Illegal Working: The vast majority of people working in this country who should not be working are in the black economy, no tax no NI. My possessing an ID card will do absolutely nothing to stop that. A small number will be in jobs and paying tax, but why is it so important to stop them paying tax? There are moves afoot to allow this anyway. Benefit fraud: Again the vast majority of benefit fraud is people working while claiming benefits. Much of the multiple identity fraud could be reduced by doing better cross checking on applications. And if we are interested in reducing public fraud how about Tax Credits. At the start the scheme was so open to fraud they may just as well have re-named the site Simply doing the job better would be a cheaper and just as effective option. Money Laundering: I must admit that I know little about money laundering, not being a drug dealer myself. I do know that of all my bank accounts all but one have been opened on-line. The great weakness of ID cards is that they can only be verified face to face and in a place where there is a finger print scanner. If you can explain just how ID cards will help here I am sure many people will be most appreciative. So far I see no sufficient justification for the expenditure of £6bn and counting and some of the justifications have been risible if not downright insulting. If a senior exec had gone to the Board with the sort of business case we have seen so far he would return to his desk to find his P45.
In response to Adrian's messages I think it is instructive to look outside of the UK for examples of how the technology envisaged for the UK ID card scheme is being used to get a better understanding of the potential value. The situation in Belgian with the BelPic scheme is particularly interesting for a number of reasons, including: 1. The high and increasing range of applications the card is used for in every day life. 2. The strong level of voluntary take up by the population (5m+ already issued and on course for the whole population to have a card by 2009). 3. The fact that the Belgian's seem to see an effective and secure ID card scheme as helping to build trust between citizen and Government by helping people to exercise greater control over the way their personal data is maintained and used. It strikes me that if we were to apply some of these learnings to our own scheme, and embrace the opportunities presented by the technology it would actually go someway towards addressing some of the legitimate concerns of the privacy lobby.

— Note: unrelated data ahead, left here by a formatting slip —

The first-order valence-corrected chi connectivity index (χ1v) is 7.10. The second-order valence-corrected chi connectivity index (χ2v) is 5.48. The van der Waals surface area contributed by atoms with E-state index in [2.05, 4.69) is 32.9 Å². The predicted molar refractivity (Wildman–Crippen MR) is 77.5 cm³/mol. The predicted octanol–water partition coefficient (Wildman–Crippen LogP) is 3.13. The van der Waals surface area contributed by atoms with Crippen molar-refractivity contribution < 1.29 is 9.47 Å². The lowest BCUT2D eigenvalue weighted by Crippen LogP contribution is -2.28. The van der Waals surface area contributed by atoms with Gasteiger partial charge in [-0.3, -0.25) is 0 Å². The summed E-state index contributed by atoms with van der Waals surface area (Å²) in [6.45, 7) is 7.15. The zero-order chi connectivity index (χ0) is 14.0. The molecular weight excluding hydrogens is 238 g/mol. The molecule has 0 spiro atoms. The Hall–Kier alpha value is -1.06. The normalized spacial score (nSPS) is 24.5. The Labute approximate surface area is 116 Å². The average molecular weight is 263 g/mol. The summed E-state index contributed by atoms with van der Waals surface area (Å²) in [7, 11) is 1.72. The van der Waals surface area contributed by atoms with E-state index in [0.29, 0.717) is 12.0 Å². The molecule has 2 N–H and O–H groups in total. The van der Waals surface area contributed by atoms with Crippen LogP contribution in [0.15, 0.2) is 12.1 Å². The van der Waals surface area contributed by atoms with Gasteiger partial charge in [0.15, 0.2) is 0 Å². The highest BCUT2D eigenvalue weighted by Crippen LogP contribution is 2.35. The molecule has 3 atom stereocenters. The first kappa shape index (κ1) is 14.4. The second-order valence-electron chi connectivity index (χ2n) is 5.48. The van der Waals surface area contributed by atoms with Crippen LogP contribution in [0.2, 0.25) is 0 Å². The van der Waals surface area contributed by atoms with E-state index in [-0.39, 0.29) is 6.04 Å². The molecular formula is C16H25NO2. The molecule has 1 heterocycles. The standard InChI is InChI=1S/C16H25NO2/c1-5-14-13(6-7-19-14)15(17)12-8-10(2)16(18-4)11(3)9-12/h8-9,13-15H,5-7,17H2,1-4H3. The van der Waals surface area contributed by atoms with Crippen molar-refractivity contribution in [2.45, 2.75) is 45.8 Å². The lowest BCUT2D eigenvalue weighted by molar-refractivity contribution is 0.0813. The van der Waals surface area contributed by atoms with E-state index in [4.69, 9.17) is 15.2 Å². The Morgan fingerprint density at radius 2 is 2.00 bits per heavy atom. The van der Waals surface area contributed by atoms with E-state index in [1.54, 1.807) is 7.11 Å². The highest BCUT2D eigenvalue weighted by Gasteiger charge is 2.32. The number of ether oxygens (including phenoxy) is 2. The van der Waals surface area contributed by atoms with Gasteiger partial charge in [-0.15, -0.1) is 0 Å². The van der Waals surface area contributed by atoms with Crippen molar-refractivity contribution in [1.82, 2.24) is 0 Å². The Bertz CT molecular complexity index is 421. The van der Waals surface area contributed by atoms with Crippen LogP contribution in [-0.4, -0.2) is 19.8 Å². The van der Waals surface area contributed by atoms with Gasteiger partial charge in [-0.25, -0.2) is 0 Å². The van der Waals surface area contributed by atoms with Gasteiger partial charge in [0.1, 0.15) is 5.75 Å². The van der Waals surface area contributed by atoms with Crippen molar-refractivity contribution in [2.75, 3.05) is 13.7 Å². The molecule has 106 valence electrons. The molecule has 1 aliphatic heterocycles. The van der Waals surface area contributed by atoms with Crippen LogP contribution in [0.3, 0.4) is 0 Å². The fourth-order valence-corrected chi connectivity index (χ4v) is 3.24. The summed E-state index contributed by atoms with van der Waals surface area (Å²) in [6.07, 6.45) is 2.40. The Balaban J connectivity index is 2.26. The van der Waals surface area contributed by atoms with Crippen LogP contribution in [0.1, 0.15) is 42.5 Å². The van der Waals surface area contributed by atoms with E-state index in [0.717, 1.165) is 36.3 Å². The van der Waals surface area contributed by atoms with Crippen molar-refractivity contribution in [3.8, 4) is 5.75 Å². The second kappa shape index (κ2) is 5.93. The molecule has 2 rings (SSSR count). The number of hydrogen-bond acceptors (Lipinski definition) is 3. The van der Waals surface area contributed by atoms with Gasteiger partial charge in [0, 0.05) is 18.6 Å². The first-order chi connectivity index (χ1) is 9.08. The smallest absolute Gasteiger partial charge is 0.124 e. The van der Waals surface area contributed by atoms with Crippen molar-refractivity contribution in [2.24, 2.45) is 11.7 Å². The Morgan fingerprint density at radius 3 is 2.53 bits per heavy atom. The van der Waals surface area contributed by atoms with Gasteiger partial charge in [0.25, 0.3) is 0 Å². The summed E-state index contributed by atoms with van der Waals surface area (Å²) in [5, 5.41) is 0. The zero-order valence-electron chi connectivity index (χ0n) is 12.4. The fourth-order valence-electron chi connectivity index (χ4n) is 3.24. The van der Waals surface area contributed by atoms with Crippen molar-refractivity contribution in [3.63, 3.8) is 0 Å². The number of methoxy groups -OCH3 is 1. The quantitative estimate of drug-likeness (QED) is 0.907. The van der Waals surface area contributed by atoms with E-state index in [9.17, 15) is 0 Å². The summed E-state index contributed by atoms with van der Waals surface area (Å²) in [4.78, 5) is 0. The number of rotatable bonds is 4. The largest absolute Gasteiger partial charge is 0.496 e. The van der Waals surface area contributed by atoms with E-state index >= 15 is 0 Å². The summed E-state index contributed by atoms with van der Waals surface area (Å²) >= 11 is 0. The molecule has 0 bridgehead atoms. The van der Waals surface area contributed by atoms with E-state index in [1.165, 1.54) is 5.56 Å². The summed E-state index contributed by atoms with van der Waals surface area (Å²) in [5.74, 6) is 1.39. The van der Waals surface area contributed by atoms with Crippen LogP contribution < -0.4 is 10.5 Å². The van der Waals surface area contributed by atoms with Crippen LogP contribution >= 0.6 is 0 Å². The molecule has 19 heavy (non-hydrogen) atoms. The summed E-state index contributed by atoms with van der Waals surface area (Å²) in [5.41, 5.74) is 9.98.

If the card is to be justified on the grounds that it is useful to the citizen then I have a lot less beef. I do have concerns about the presumption that what is on the database is correct but we seem to have little freedom to inspect that information; there seem to be penalties for someone else making a mistake, but that is another thread. If the justification is on the bases of utility to the citizen there seems little justification for making them compulsory. I have a right to anonymity. If I chose no to do anything that requires me to identify myself of what use is an ID card? Why does the government feel it has to bar code me? Before we leave the subject of government justifications may I quote one more fatuous example? Tony Blair claimed that one use would be that it would enable the Police to trawl through attempting to match fingerprints from unsolved crimes. On the face of it a good idea, no one would approve of criminals going un-caught. However, automatic finger print matching is just not that good. The image of someone hitting a few keys on a terminal and shouting “we have him” is TV fantasy. The truth is that even against the much smaller database of known criminals there are typically several dozen hits. These are then eliminated or visually matched. Against a database of 6 million there would be so many hits it would just not be feasible. Tony Blair asserted this only once, presumably because someone had a little word in his ear, but the alarming thing is that he made the assertion at all. This gives the very strong impression that the business case was being made up on the hoof. In which case just what is the business case that justifies the pervasiveness and the enormous cost. One must have been prepared or the project would not have got past Gateway 1. On the basis of what I have heard so far I would not have allowed it past Gateway 0. Saying it 'seems like a real cool idea' is just not good enough.
For those who doubt my assertions above listen to Radio 4, 17:00 on 5th August. A certain Professor John Dougman has rather a lot to say. He asserts that the false match rate is about 1 in 1000. That means that trying to match against a database of 60 million, the population of the UK, will produce, on average, 60,000 hits. Can you really see a fingerprint expert sitting down to visually match that number? More worrying still, he asserts that the false reject rate is about 5%. That means that 1 in 20 times you want to verify your ID it will be rejected. With that sort of reject rate the scheme will lose credibility very quickly. If fact I think he is wrong, or at least badly reported. Figures I have seen set the figure at more like 0.3%. A lot more satisfactory provided the consequences of a false reject are not severe. Being whipped of to Camp Delta would be classed as severe. There are however specific difficulties. For people like brick layers who handle abrasive objects the false reject rate is very high indeed, making fingerprint ID virtually useless.